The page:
I truly don’t know what kind of sins you’d have to have committed in previous lives in order to deserve living in Aylesbury, but they must be truly epic ones.

Anyway, the Waterside Theatre itself is really nice. I’d not been before, but it really impressed me, and is back on the list of places to see stuff.  Again, it would be even better if it weren’t in Aylesbury, but there we go.

The gig was thoroughly enjoyable – my brain refused to store who the support act were, which is a disappointment, as I’d like to make sure I don’t see them again by accident. But once Fish and his band came to the stage, it was all good. They started with playing a number of tracks  from Fish’s solo career (which, admittedly, I’m less familiar with – but I’ll be rectifying that) before playing the whole Misplaced Childhood album, and finally closing with a couple of other crowd favourites.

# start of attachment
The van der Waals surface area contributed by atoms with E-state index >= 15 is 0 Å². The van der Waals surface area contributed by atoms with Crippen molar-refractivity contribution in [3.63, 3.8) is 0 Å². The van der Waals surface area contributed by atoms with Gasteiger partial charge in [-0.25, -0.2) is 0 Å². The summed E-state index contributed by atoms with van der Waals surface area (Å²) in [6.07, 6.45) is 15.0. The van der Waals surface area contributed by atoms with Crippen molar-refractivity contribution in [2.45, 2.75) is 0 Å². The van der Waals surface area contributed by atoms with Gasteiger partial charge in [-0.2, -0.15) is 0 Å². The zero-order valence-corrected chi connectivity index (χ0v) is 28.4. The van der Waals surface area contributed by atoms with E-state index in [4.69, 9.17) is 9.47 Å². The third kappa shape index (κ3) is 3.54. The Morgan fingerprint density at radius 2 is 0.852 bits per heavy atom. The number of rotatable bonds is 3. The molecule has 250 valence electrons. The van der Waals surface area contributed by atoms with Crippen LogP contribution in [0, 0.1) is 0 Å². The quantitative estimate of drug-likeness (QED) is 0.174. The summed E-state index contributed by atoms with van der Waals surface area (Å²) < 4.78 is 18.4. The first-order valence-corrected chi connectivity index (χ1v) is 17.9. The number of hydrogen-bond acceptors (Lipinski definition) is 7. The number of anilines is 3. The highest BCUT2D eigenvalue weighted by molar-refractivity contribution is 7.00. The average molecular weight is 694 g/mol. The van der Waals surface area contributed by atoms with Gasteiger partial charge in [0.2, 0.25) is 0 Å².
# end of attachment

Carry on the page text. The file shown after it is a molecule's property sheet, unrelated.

I really enjoyed it – Misplaced Childhood isn’t my favourite Marillion album by a long chalk, but it was still a good gig.

All told, a good evening – despite the location…

Mysterious Delivery

On Monday, I came home to a mysterious delivery from Amazon.

It turned out to be a DVD box set for a British TV series I’ve never heard of (from the year before I was born) – but only the episodes that still remain, so all of Series 1, and about half of Series 2 and 3.

There was no note, no delivery, nothing.

So I’ve no idea who ordered it and got it sent to me, or why. I’ve mentioned it on Twitter and Facebook, with no responses, and so it’s all just a bit weird.